How to Combat Seasonal Affective Disorder

Post image

By the grace of the universe, we’ve somehow managed to have a pretty mild January to the point where it’s felt like a veritable oasis of spring-like temperatures. I know winter is still in full-swing and we’ll eventually get back to hating every second spent outside, but this iteration of winter is very welcome.

There is still one problem, though: Seasonal Affective Disorder (SAD). The days are still incredibly short--the sun isn’t rising until around 7am and then decides to be selfless and give the moon the stage at the absurd time of 4:45pm. It’s actually pretty inconsiderate considering the effects it has on us, the human inhabitants of “the North”. (I don’t watch Game of Thrones, but I’ve been told a joke would work here.)

As soon as the clocks change in November and the weather starts to turn, people across the wintered areas begin feelings the effects of SAD. Basically, the reduced exposure to sunlight decreases or body’s production of melatonin and serotonin, which has adverse effects on us, including lethargy, depression, fatigue, and loss of appetite. It’s something I never experienced down in Texas, but became very familiar with once I made it up to the Northeast. Which is why I want to offer my assistance in mitigating the yearly dance with this unwelcome party guest:


I know it’s terrible and unwelcoming out there but there really is no substitute for the great outdoors. Any time I’m feeling down or lethargic, a walk usually does wonders to clear it right up, what with the fresh air and everything.

With sunlight at a premium, it just makes sense to get outside and spend as much time soaking it in as possible. It’s like when summer starts and all the people are just loitering outside, or in the park literally soaking up the sun’s rays: just because we need to put on a jacket, doesn’t mean the sun doesn’t still have those restorative characteristics. Get out there and bask in its glory.


The runner’s high is real, and that’s coming from someone who hates to run. If we can get ourselves up and out of the house and into a gym during these cold, dark months, we’ll be well on your way to feeling better. The endorphins that exercise releases will help lighten our mood and break the devastation of our dark surroundings.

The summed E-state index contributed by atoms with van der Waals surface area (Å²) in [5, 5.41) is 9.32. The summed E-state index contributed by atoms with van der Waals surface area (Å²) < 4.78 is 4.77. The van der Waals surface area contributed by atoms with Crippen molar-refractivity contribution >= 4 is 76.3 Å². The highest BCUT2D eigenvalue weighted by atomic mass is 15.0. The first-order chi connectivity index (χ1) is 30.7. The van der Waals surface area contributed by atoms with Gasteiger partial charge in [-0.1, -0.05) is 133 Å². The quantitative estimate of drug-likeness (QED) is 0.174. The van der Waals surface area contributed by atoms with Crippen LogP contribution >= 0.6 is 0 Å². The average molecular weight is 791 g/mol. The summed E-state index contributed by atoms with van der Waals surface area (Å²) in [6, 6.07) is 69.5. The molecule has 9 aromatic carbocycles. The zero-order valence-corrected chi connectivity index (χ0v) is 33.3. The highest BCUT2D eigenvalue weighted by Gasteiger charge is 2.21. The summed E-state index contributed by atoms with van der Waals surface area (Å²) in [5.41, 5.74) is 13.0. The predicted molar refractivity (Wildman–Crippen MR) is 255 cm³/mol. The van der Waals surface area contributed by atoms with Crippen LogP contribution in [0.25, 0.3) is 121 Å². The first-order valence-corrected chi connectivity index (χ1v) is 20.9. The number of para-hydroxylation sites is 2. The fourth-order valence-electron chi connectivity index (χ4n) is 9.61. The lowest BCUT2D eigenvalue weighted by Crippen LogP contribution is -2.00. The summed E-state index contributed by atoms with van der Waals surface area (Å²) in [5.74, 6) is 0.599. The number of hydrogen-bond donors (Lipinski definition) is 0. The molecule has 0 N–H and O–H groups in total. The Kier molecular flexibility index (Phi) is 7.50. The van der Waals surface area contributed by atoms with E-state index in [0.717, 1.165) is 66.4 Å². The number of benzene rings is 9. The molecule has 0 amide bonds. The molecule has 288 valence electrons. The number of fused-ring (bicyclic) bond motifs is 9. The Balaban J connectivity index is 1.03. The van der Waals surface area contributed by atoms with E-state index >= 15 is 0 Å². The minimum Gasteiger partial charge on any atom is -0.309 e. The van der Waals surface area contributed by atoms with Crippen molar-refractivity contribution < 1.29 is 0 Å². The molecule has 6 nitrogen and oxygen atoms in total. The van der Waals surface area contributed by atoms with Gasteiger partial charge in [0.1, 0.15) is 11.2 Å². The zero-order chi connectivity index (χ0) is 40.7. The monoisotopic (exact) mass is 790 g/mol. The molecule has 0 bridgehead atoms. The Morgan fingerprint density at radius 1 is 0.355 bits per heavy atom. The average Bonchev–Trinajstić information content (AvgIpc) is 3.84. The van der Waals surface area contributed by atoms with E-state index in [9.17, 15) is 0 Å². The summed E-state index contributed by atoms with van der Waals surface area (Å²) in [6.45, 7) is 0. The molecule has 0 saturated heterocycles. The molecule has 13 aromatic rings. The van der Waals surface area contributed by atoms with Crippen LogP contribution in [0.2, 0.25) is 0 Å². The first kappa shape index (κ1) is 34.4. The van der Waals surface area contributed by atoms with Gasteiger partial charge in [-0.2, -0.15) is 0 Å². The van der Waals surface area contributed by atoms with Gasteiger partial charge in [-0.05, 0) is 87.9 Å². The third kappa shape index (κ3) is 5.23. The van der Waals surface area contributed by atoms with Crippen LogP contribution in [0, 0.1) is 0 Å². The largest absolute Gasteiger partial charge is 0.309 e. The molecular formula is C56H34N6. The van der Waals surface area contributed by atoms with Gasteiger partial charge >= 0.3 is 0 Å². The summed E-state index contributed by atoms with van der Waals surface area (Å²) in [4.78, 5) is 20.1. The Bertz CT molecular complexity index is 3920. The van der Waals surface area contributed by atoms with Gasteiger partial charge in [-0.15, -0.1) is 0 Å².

I know working out is difficult, and that many of us don’t like it, but for the sake of mental health, let’s get moving. It could be something as simple as taking a walk around the neighborhood, or something as intense as a 90-minute spin class. Whatever it is, get out and do it. Our sanity depends on it.


What if we don’t want to work out, or go outside? What if we want to curl up into a blanket and stay inside? Have at it, kid, just be sure to pick up a lightbox or wake-up light.

A light box is exactly what it sounds like: it’s a box that emits light. The basic idea is that the light these boxes emit closely approximates the effects we get from sunlight. We’re not going to get the same Vitamin D we get from the sun, but it will trick our minds into thinking the sun is still out and help promote serotonin and melatonin production.

If dragging around a lightbox sounds a little wonky, there’s always the route of buying a wake-up light, which works by acclimating your body to light as you approach wake-up time. So instead of waking up in the dark, these clocks gradually begin brightening 45 minutes before it’s time to wake up to simulate getting up with the rising sun.

There are dozens of each of these products to choose from but for some guidance, our friends over at Slice have a buying guide that SAD really won’t like (that means it’s good)!

Until next time – Shine a light.

Author image


When Arye isn't helping optimize your time, he is doing his part to ensure life is full of shenanigans.